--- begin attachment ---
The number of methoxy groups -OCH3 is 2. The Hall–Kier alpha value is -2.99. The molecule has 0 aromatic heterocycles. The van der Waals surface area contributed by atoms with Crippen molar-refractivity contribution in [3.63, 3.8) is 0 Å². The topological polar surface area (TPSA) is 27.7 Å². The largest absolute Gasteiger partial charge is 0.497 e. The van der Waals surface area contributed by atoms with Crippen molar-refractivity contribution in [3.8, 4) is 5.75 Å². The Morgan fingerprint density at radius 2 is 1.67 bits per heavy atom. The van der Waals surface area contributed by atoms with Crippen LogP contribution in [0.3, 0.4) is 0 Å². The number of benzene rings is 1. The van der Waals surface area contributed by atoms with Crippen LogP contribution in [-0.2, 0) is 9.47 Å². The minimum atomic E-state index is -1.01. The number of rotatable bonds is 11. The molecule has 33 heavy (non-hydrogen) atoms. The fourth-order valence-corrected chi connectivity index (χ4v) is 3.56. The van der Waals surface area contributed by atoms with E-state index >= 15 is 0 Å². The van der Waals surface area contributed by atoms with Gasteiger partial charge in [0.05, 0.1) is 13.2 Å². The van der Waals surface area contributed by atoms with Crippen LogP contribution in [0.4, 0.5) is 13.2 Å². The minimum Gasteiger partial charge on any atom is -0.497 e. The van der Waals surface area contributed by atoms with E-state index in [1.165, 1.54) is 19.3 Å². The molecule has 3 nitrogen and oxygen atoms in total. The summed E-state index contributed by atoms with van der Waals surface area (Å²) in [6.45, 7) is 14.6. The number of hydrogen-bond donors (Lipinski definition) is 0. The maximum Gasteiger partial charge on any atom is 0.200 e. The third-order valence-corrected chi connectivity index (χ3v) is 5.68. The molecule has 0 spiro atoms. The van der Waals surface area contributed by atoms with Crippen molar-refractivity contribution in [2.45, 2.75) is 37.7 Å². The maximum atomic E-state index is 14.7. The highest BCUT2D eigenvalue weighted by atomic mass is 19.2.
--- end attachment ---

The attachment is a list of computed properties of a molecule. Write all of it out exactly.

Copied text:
The number of methoxy groups -OCH3 is 2. The Hall–Kier alpha value is -2.99. The molecule has 0 aromatic heterocycles. The van der Waals surface area contributed by atoms with Crippen molar-refractivity contribution in [3.63, 3.8) is 0 Å². The topological polar surface area (TPSA) is 27.7 Å². The largest absolute Gasteiger partial charge is 0.497 e. The van der Waals surface area contributed by atoms with Crippen molar-refractivity contribution in [3.8, 4) is 5.75 Å². The Morgan fingerprint density at radius 2 is 1.67 bits per heavy atom. The van der Waals surface area contributed by atoms with Crippen LogP contribution in [0.3, 0.4) is 0 Å². The number of benzene rings is 1. The van der Waals surface area contributed by atoms with Crippen LogP contribution in [-0.2, 0) is 9.47 Å². The minimum atomic E-state index is -1.01. The number of rotatable bonds is 11. The molecule has 33 heavy (non-hydrogen) atoms. The fourth-order valence-corrected chi connectivity index (χ4v) is 3.56. The van der Waals surface area contributed by atoms with E-state index >= 15 is 0 Å². The van der Waals surface area contributed by atoms with Gasteiger partial charge in [0.05, 0.1) is 13.2 Å². The van der Waals surface area contributed by atoms with Crippen LogP contribution in [0.4, 0.5) is 13.2 Å². The minimum Gasteiger partial charge on any atom is -0.497 e. The van der Waals surface area contributed by atoms with E-state index in [1.165, 1.54) is 19.3 Å². The molecule has 3 nitrogen and oxygen atoms in total. The summed E-state index contributed by atoms with van der Waals surface area (Å²) in [6.45, 7) is 14.6. The number of hydrogen-bond donors (Lipinski definition) is 0. The maximum Gasteiger partial charge on any atom is 0.200 e. The third-order valence-corrected chi connectivity index (χ3v) is 5.68. The molecule has 0 spiro atoms. The van der Waals surface area contributed by atoms with Crippen molar-refractivity contribution in [2.45, 2.75) is 37.7 Å². The maximum atomic E-state index is 14.7. The highest BCUT2D eigenvalue weighted by atomic mass is 19.2.